have been used occasionally and carefully, therefore enduring relatively little physical wear and tear.

The examples on display in our museum have been rediscovered in recent years because they were hidden, in bogs, lakes, or underground, as ceremonial offerings or for security. We have been able to find these items because they were never retrieved by those who hid them.


There are relatively few everyday items on display: they would have been used, repaired or refashioned for continued use until worn beyond recognition. Buried or discarded remnants of softer materials like textiles & wood, for example, would degrade much faster than metal or stone items. And while remnants of these everyday items can be found and identified by, and provide information to experienced archaeologists & historians, they just don’t look so impressive in a display case to the average person.

Ahenny High Cross via Wikipedia & Creatvie Commons Licence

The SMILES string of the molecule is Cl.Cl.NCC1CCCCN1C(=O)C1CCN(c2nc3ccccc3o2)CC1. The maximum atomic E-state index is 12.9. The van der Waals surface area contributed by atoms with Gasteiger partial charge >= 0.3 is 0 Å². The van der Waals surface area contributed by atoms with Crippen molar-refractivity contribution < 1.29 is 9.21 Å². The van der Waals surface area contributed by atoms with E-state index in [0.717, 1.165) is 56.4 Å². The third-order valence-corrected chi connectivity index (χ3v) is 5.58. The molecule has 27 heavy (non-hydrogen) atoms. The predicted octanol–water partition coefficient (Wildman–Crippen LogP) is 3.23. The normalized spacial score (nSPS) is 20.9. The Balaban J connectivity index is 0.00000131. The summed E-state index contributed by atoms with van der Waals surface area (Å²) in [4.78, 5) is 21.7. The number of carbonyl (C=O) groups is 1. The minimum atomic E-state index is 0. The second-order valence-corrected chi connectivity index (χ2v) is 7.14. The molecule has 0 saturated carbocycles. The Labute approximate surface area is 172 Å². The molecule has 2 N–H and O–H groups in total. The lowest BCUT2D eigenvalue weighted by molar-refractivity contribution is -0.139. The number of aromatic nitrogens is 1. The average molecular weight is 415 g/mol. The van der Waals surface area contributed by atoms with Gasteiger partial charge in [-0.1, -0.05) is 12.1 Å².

When we use the term ‘Celtic design’, we tend to think of the interlacing strapwork motifs that feature on artifacts from the Golden Age of Irish art. These interlacing motifs appear on different materials, including illuminated manuscripts (The Book of Kells), stone carving (Ahenny High Cross), and metalwork (Tara Brooch), all showing exquisite mastery of
technique and skills.

These interlacing motifs also bear a remarkable similarity to panels of
twisting, interlacing cables associated with Aran knitting.

Designing Taisce

Eimear’s Workspace for Taisce

When designing Taisce, I took inspiration from specific examples from this era: the Ardagh Chalice (made in the 8th Century), and Derrynaflan paten (made in 8th or 9th Century).

The Ardagh Chalice & Derrynaflan Paten were each found as part of a hoard of buried treasures. The hoards were found in neighbouring counties – one by boys digging for potatoes, one by people exploring a monastic site using a metal detector – and we assume they were buried for safekeeping.


These examples show a variety of metalwork techniques executed to the highest standards of craftsmanship. Both items were made roughly within the same period of time, and show similarities in design and the techniques employed.

The Derrynaflan paten consists of large areas of beaten silver, decorated with filigree panels, knitted wire, and glass and enamel studs. The Ardagh Chalice is made of spun silver, with similarly applied decorations in gold, glass and amber. Due to similarities in appearance and techniques it
is reasonable to speculate that these items may have made at the same workshop.